In training, finding “your working gear” is everything.

It’s that zone where all the noise drifts away, allowing your brain and body to fully get in sync.

Now it’s not avoiding all distractions or human interaction like some insufferable asshole. (What’s wrong with a pleasant exchange now and then?) It’s much deeper than that.

More the removal of any physical self doubt, allowing for the confident expression of well-rehearsed, intentional, powerful movement.

Put another way, the opposite of how most people new (or uncomfortable) in the gym seem to operate.

I don’t say this to be an asshat because we’ve all been there. Still, watch some people flounder about and you can almost hear their internal dialogue.

“What’s this exercise do again?”

“How much weight should I use?”

“Will this make my butt, you know, just bigger, or like more bootier?”

Even seasoned lifters can get knocked out of rhythm and have trouble finding their working gear, either by life, work, injury, or some salty combination out of left field. It’s happened to me a fair bit lately, though I certainly don’t tolerate it for very long and will quickly hit my personal reset button.

Which is to flat-out force it: set a sleep/wake/training/eating schedule, follow it like it’s my job, and combine it with some well-intentioned self-loathing.

I’ll even dig up a few old workout “rituals” that help my brain get focused. Not backward chanting or swinging my neighbor’s pesky cat, but watching old YouTube clips of hard work working lifters. Like Dorian Yates.


I won’t turn this post into an Ode to Dorian because his level of intensity, while necessary FOR HIM at the time to be Mr. Olympia, would be absolute overkill for most anyone else.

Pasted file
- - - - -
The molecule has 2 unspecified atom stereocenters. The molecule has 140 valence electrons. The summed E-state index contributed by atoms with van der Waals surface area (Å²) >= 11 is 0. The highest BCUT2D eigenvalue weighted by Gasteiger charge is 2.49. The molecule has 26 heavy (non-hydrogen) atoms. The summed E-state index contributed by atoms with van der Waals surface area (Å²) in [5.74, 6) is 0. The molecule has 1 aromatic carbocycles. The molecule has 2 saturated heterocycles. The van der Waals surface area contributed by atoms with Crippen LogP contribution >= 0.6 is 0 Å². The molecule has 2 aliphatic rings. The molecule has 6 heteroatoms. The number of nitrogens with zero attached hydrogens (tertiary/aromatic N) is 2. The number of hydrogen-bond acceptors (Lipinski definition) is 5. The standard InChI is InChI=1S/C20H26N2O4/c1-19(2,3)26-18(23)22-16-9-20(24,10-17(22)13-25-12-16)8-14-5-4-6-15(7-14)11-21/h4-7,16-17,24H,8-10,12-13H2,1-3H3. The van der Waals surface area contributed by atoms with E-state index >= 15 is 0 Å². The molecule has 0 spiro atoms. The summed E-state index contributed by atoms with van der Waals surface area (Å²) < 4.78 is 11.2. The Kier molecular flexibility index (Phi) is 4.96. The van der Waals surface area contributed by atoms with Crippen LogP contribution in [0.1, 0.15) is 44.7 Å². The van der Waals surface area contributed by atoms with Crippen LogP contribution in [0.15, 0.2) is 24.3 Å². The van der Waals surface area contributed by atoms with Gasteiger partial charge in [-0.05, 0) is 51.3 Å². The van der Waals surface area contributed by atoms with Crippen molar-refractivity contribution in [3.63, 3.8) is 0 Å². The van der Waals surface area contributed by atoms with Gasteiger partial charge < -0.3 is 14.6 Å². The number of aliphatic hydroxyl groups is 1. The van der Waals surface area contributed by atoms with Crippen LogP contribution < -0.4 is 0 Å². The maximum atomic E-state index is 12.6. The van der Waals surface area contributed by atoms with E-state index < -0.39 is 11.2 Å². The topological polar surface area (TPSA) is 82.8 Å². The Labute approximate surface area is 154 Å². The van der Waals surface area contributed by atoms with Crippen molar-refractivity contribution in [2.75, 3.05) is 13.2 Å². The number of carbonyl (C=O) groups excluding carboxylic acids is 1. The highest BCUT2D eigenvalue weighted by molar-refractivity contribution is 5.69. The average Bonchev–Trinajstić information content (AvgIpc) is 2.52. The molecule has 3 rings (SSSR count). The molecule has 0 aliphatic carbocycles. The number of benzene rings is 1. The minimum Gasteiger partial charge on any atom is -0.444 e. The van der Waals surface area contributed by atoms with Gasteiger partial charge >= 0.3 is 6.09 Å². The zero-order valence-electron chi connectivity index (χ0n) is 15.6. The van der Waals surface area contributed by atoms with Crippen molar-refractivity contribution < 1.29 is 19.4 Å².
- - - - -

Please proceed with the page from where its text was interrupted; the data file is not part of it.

But the big takeaway that videos like the one above don’t show isn’t that Dorian worked so damn hard:

It was that he didn’t do a bunch of other shit to divert his attention.

He determined the handful of things he thought would have the greatest impact on his physique (or in that workout) and then found his working gear and went like hell. Then it was home for Corn Flakes.

So if you’re trying to determine your working gear, take a hard look at your workout.

Some stuff should be warm-up or “engagement” work. Still do that. It’s important. Don’t try to kill yourself though. Just try to do it right.

Other stuff might be re-hab or “structural balance work.” You might even have to do what’s affectionately referred to as “old man shit.” Do all that too. But again, don’t kill yourself.

Now sandwiched in-between that dry, boring bread is where the red meat is. The exercises that will truly determine your success. Whether you make progress and grow bigger, stronger, and better …. or just, you know, have fun and then go for a wheatgrass smoothie.

It might be three exercises or more. But the fewer moves the better. When I’m trying to re-discover my working gear again, I choose just one exercise per workout — ONE  — but give it absolutely everything I have.

I demand progress, somehow. More reps, more weight, more something, somehow.

Everything else, the rest of the meat in that particular workout sandwich, I’ll take what I can get that day. Or even just get a dope-ass pump. But that one exercise is non-negotiable. Progress.

And if all goes well, in a week I may go to two exercises. Maybe even three.

But if the list gets too long, I’d start questioning whether you’re still at your working gear or if you’re now just showing up.

Which isn’t such a bad thing. Didn’t Woody Allen say 80% of success in life is just showing up? Though I don’t think Woody Allen ever filled out a tank-top to any respectable degree.

So more accurately, I’d say that 80% of success in training is mental.

Find your working gear.